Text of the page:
The best solution for me is the “relief band,” which operates on a similar principle. Borrowed first from a friend, the battery-operated device looks like a wristwatch. It vibrates gently against the inside of the wrist—with five levels of intensity that can be increased as needed—creating what’s called electrical acustimulation. Most bands come with a gel that improves contact and increases the sensation.
Ecstatic at my success, I forked over what seemed like a hefty amount (at Sharper Image, about $90 at the time, now $119.99) for my own band. With that band, I managed to enjoy, first a bumpy car ride in the morning—when motion sickness is usually worse—then a ferry boat ride in rough seas, and I felt ready for anything.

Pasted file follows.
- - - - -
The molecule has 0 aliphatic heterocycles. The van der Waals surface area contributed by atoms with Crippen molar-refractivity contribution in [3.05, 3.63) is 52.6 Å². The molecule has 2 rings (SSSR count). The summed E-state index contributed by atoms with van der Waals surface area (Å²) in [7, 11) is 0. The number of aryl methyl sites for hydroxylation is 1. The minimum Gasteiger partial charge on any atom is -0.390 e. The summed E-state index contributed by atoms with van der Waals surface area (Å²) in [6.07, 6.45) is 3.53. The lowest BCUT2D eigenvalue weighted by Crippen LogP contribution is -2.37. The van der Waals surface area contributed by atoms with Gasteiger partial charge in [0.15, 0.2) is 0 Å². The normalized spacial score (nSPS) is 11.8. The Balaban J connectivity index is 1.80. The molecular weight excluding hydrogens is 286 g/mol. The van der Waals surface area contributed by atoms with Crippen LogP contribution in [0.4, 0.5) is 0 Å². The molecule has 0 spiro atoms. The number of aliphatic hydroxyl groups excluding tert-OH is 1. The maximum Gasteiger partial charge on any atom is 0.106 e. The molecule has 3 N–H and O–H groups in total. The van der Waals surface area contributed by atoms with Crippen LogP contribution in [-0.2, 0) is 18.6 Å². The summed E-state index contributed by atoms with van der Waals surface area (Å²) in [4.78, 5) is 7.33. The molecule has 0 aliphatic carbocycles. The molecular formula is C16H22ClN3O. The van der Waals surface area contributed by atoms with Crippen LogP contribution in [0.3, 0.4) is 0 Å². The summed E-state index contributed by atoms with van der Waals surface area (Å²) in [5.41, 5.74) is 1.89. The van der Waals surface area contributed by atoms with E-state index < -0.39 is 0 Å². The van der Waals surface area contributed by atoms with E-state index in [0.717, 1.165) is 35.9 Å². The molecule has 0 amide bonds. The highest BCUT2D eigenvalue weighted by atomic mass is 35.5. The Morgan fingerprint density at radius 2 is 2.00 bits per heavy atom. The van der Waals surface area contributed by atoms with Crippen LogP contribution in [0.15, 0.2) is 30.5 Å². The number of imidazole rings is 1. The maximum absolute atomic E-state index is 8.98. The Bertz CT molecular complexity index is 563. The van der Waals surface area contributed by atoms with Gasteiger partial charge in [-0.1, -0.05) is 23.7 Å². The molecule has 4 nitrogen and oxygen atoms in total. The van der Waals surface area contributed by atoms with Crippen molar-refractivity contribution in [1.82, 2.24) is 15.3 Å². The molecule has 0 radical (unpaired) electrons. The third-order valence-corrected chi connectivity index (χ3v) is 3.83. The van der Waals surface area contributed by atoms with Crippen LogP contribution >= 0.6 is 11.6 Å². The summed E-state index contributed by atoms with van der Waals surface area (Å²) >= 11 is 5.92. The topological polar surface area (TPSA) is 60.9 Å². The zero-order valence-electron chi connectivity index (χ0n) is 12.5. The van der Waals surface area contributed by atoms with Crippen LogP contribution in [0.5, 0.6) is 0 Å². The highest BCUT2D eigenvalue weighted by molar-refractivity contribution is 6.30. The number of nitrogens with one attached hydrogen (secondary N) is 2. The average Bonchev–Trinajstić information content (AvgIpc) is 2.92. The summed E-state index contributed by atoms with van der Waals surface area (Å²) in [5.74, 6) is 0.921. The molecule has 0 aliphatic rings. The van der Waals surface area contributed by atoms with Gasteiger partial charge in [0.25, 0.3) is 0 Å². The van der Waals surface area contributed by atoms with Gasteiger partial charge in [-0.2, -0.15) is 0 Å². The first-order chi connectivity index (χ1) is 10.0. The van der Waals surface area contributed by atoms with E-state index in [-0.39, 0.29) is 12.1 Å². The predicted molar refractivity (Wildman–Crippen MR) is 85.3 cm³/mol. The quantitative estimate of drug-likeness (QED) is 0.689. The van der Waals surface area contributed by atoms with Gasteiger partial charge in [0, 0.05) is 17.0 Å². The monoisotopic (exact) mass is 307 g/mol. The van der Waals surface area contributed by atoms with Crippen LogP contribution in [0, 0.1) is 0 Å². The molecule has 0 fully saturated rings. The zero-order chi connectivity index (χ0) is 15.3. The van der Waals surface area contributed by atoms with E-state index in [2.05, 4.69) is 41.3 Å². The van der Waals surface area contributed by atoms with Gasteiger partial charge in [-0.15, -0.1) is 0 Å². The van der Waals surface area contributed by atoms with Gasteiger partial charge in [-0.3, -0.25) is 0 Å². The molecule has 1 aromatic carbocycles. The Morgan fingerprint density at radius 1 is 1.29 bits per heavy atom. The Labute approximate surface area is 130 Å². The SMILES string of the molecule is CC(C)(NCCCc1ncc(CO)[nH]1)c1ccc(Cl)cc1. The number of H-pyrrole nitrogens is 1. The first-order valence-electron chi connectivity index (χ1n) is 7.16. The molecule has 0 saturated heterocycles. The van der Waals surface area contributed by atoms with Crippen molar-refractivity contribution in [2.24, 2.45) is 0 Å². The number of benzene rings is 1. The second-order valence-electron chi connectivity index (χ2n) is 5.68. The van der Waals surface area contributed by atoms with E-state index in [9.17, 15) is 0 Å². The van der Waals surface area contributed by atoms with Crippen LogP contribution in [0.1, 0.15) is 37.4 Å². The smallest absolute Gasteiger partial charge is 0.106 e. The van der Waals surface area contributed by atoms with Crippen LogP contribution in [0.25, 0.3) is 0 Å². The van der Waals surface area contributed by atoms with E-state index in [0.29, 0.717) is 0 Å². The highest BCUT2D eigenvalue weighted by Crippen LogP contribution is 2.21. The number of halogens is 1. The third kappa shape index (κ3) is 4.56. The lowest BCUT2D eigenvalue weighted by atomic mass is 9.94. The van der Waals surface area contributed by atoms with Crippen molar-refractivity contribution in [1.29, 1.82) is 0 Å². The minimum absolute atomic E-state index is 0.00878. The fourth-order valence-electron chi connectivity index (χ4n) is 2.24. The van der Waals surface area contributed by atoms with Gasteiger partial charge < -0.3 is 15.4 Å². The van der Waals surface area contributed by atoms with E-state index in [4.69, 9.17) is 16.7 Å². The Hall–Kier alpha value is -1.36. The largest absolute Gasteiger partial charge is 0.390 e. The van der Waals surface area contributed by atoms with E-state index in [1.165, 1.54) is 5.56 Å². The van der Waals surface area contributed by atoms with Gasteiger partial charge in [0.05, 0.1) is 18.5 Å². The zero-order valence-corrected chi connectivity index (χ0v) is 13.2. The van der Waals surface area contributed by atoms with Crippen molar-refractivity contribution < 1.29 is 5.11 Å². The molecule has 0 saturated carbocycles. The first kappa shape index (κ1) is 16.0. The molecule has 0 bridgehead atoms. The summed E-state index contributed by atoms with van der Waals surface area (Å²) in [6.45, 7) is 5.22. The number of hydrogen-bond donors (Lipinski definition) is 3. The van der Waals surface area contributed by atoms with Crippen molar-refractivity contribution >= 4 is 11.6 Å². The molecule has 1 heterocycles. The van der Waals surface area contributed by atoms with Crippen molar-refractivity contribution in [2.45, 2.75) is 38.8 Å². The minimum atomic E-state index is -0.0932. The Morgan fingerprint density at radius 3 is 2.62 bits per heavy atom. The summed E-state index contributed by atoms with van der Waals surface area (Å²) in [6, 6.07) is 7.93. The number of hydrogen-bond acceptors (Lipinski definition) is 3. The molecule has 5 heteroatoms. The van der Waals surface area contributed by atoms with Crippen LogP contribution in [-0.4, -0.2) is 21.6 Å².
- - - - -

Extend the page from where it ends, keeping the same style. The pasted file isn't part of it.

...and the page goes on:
Less expensive bands, from around $5 to around $20, come in sets of two for wearing on both wrists and provide static pressure without vibrations. While these can work well, some people need to ramp up the intensity with extra help from the thumbs.
Motion sickness, also called kinetosis and travel sickness, occurs in susceptible people when motion is felt but not seen, as in a ship without windows or if you’re not paying attention to your surroundings—for example, because you’re reading or chatting, both ill-advised for those at risk. The same result comes from motion that is seen but not felt, as with jerky film images from a handheld camera or with video games.